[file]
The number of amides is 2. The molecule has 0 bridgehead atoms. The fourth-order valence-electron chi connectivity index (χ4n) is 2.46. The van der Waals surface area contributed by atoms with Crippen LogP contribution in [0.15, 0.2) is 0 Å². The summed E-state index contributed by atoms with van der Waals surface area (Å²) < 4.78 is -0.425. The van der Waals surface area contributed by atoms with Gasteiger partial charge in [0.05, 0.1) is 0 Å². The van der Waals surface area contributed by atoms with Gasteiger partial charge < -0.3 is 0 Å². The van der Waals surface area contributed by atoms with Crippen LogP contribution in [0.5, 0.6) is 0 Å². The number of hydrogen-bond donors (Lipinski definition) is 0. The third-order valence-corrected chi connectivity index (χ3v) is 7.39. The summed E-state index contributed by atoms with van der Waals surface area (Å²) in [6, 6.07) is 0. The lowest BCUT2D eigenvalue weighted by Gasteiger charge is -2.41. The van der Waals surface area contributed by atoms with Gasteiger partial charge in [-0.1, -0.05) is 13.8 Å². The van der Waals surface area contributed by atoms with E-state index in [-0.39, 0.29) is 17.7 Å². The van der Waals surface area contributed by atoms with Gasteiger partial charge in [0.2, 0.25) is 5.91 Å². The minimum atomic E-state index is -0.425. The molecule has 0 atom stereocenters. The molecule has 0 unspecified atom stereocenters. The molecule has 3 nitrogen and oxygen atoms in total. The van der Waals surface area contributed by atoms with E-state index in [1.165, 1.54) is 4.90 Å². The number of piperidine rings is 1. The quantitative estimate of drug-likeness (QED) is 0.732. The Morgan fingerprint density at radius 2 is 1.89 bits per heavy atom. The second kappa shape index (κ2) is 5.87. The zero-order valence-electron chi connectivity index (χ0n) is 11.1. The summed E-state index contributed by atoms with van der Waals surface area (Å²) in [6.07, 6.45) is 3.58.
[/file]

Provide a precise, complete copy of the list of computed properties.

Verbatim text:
The number of amides is 2. The molecule has 0 bridgehead atoms. The fourth-order valence-electron chi connectivity index (χ4n) is 2.46. The van der Waals surface area contributed by atoms with Crippen LogP contribution in [0.15, 0.2) is 0 Å². The summed E-state index contributed by atoms with van der Waals surface area (Å²) < 4.78 is -0.425. The van der Waals surface area contributed by atoms with Gasteiger partial charge in [0.05, 0.1) is 0 Å². The van der Waals surface area contributed by atoms with Gasteiger partial charge < -0.3 is 0 Å². The van der Waals surface area contributed by atoms with Crippen LogP contribution in [0.5, 0.6) is 0 Å². The number of hydrogen-bond donors (Lipinski definition) is 0. The third-order valence-corrected chi connectivity index (χ3v) is 7.39. The summed E-state index contributed by atoms with van der Waals surface area (Å²) in [6, 6.07) is 0. The lowest BCUT2D eigenvalue weighted by Gasteiger charge is -2.41. The van der Waals surface area contributed by atoms with Gasteiger partial charge in [-0.1, -0.05) is 13.8 Å². The van der Waals surface area contributed by atoms with E-state index in [-0.39, 0.29) is 17.7 Å². The van der Waals surface area contributed by atoms with Gasteiger partial charge in [0.2, 0.25) is 5.91 Å². The minimum atomic E-state index is -0.425. The molecule has 0 atom stereocenters. The molecule has 0 unspecified atom stereocenters. The molecule has 3 nitrogen and oxygen atoms in total. The van der Waals surface area contributed by atoms with E-state index in [1.165, 1.54) is 4.90 Å². The number of piperidine rings is 1. The quantitative estimate of drug-likeness (QED) is 0.732. The Morgan fingerprint density at radius 2 is 1.89 bits per heavy atom. The second kappa shape index (κ2) is 5.87. The zero-order valence-electron chi connectivity index (χ0n) is 11.1. The summed E-state index contributed by atoms with van der Waals surface area (Å²) in [6.07, 6.45) is 3.58.